When I showed her this morning in the car and tried to share the lesson of buy and hold and gee wow we used to own AMAZON, I saw a glazed look on her face.  So much for sharing the hard learned lessons of my past :).

But seriously, where as I once owned a new online bookseller, I could now own part of Whole Foods.  Shoot.

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A Tale as Old as Time

This morning, I noticed this article on the The Street

Is Disney’s Stock Toxic?
Disney isn’t a bad company. But it’s a bad stock right now, because sellers are controlling the price action. So, as long as that remains the case, you don’t want to own it.

Briefly, the writer notes that Disney stock has been hard pressed since it’s high in April.  The author feels that it is not a bad company and is doing a lot of everything right but…

I took note because I am interested in most things Disney.  The amusement parks, the awesome movies, the intense focus on delighting kids.  I am also very interested in Disney stock.  You see the author shares that until the sellers stop putting pressure on the stock, it should not be part on one’s portfolio.  Well it is already part of mine.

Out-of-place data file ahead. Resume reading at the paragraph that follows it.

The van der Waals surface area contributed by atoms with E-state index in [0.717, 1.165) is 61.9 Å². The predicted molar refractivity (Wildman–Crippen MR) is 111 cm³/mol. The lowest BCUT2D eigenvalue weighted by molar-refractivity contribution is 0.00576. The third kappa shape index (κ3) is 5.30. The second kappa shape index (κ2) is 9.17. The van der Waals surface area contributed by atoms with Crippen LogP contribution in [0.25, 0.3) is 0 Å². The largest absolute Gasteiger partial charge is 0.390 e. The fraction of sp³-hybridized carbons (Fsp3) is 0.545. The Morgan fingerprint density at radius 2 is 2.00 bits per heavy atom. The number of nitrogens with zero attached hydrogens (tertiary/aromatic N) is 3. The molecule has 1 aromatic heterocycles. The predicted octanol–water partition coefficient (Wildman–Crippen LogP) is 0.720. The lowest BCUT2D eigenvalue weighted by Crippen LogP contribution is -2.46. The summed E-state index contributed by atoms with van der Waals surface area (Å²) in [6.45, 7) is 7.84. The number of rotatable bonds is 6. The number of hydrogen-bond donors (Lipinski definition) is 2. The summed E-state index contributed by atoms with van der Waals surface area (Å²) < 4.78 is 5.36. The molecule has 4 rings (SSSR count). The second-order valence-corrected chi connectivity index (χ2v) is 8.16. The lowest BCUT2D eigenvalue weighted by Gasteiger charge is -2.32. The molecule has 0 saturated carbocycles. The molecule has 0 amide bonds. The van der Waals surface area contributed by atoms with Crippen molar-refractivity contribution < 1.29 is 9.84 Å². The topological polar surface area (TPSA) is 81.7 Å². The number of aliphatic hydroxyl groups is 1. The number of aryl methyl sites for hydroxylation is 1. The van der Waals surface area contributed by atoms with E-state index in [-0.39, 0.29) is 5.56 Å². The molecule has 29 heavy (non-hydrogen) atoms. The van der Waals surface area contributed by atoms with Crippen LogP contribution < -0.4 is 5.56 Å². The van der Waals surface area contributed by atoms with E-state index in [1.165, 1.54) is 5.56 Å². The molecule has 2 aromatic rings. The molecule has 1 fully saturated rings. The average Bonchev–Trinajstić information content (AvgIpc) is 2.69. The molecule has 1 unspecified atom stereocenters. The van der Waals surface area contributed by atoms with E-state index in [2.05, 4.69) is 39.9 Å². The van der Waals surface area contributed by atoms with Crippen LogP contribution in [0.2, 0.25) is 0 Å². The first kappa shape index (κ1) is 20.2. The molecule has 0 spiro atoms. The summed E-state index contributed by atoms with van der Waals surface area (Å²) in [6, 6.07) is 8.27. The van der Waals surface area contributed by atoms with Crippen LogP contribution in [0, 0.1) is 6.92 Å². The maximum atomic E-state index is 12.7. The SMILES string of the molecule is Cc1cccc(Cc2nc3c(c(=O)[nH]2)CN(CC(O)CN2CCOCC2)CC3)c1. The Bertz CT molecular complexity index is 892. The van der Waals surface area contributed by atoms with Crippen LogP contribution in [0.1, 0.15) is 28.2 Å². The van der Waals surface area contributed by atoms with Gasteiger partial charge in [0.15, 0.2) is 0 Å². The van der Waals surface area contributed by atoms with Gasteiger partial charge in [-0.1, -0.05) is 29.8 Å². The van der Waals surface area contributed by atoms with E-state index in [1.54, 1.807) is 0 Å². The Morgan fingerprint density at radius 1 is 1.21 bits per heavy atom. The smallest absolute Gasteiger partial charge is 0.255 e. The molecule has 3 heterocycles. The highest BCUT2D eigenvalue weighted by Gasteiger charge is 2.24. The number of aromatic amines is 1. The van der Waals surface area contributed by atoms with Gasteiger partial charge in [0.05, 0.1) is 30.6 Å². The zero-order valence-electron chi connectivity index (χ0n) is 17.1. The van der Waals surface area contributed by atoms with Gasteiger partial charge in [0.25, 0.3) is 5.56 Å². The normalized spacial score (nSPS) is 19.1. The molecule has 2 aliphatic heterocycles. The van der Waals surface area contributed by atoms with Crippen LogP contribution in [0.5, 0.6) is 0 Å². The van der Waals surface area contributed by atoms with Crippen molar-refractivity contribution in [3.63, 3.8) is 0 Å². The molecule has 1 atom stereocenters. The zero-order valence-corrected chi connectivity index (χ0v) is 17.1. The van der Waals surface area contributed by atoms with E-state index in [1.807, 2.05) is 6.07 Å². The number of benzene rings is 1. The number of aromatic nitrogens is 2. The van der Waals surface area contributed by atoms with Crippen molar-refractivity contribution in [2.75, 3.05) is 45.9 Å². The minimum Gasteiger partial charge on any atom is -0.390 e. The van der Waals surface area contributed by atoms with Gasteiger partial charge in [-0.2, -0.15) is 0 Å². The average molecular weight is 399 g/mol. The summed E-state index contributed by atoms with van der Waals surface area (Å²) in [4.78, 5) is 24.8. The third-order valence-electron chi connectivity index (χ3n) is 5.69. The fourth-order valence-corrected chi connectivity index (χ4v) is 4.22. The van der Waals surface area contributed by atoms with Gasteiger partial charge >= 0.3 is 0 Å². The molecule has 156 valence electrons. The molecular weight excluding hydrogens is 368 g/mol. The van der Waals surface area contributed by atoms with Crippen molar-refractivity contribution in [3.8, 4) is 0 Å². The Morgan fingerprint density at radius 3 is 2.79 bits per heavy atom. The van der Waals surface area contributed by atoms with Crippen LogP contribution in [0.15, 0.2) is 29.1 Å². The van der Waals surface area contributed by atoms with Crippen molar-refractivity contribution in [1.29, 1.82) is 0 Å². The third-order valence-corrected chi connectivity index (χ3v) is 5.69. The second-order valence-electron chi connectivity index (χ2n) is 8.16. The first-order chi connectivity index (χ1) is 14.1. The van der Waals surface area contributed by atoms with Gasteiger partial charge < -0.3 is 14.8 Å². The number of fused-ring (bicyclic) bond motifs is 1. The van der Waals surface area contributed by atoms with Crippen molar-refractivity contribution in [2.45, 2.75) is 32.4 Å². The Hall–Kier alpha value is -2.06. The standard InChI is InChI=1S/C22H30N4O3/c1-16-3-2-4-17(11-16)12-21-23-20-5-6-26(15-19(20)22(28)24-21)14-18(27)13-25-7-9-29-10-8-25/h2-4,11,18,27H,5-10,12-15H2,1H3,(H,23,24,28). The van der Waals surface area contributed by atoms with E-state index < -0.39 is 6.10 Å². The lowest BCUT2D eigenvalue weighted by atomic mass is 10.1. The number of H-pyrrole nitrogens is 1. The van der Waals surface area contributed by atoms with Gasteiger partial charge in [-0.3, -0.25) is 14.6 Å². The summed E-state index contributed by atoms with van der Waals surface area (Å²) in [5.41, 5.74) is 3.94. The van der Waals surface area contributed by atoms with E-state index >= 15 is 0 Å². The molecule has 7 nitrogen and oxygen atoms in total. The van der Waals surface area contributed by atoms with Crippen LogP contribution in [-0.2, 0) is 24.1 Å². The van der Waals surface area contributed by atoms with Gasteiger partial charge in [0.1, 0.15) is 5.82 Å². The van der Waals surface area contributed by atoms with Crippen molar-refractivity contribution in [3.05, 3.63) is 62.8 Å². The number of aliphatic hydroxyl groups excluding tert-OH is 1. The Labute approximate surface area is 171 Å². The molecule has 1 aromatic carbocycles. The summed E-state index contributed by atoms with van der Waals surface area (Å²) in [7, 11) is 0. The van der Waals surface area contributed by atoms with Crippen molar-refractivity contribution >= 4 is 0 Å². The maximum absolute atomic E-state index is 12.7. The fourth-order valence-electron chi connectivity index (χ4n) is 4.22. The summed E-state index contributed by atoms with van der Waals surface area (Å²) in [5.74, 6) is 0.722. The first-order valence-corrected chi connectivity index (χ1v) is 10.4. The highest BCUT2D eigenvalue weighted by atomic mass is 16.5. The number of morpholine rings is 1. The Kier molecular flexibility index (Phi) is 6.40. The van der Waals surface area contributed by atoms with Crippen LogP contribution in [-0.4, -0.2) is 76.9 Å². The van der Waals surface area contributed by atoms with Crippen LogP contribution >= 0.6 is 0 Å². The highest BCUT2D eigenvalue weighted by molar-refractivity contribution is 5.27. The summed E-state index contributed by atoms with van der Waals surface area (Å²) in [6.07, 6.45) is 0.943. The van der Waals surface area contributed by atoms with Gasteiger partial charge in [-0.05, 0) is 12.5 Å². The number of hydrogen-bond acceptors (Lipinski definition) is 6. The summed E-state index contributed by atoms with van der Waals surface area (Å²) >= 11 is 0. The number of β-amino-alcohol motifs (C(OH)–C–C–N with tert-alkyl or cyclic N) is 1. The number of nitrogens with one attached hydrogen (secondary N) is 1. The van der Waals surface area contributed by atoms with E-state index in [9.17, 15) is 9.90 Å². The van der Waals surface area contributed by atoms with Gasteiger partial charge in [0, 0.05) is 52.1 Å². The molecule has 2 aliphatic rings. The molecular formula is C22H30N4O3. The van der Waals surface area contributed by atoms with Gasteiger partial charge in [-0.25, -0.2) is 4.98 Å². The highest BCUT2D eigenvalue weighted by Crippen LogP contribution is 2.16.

Disney was my first stock purchase.  EVER.  I had just started dating my boyfriend at the time and he was exotic.  He talked about things like buying stocks and investment property.  I had never heard these things before.  In other words, he spoke the language of wealth creation.

He encouraged me to think about stock ownership and he introduced my to his broker and I was encouraged to buy.  So I did buy. One stock.  That’s right, my first stock purchase was one share of Disney.  One paper share of Disney.

Today, somewhere in my house is a pretty Disnified certificate indicating my ownership of one share of the happiest Corporation on earth.  I should find it to show Mirror Image. Paper shares don’t even exist anymore do they?  Plus, it is worth about a hundred bucks.  That is an expensive piece of paper.

Since I bought that first share in 1993, the stock has split one final time in July 1998 (3-1) and reached an all-time high of about 116. It is now sitting at about 98 as of this writing.  The stock is being treated as an evil step-sister right now (see what I did there?) but, I suspect a motivational song about being down but not out will be along soon to show us the way to the happy ending.